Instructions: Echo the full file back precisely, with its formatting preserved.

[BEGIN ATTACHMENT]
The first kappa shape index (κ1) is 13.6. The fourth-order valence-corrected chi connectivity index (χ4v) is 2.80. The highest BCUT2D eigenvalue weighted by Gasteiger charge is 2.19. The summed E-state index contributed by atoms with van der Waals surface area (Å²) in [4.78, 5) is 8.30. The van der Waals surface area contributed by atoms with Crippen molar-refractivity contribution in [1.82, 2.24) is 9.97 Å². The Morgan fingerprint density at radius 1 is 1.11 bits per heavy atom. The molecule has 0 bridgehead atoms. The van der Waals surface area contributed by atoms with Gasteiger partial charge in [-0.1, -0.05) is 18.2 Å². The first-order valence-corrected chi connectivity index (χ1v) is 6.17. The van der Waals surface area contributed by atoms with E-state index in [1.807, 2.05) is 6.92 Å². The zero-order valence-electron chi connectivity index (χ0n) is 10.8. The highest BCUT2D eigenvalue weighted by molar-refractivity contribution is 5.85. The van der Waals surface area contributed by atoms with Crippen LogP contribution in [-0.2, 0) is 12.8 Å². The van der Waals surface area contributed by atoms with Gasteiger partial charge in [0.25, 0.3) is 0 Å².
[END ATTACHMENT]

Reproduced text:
The first kappa shape index (κ1) is 13.6. The fourth-order valence-corrected chi connectivity index (χ4v) is 2.80. The highest BCUT2D eigenvalue weighted by Gasteiger charge is 2.19. The summed E-state index contributed by atoms with van der Waals surface area (Å²) in [4.78, 5) is 8.30. The van der Waals surface area contributed by atoms with Crippen molar-refractivity contribution in [1.82, 2.24) is 9.97 Å². The Morgan fingerprint density at radius 1 is 1.11 bits per heavy atom. The molecule has 0 bridgehead atoms. The van der Waals surface area contributed by atoms with Gasteiger partial charge in [-0.1, -0.05) is 18.2 Å². The first-order valence-corrected chi connectivity index (χ1v) is 6.17. The van der Waals surface area contributed by atoms with E-state index in [1.807, 2.05) is 6.92 Å². The zero-order valence-electron chi connectivity index (χ0n) is 10.8. The highest BCUT2D eigenvalue weighted by molar-refractivity contribution is 5.85. The van der Waals surface area contributed by atoms with Crippen LogP contribution in [-0.2, 0) is 12.8 Å². The van der Waals surface area contributed by atoms with Gasteiger partial charge in [0.25, 0.3) is 0 Å².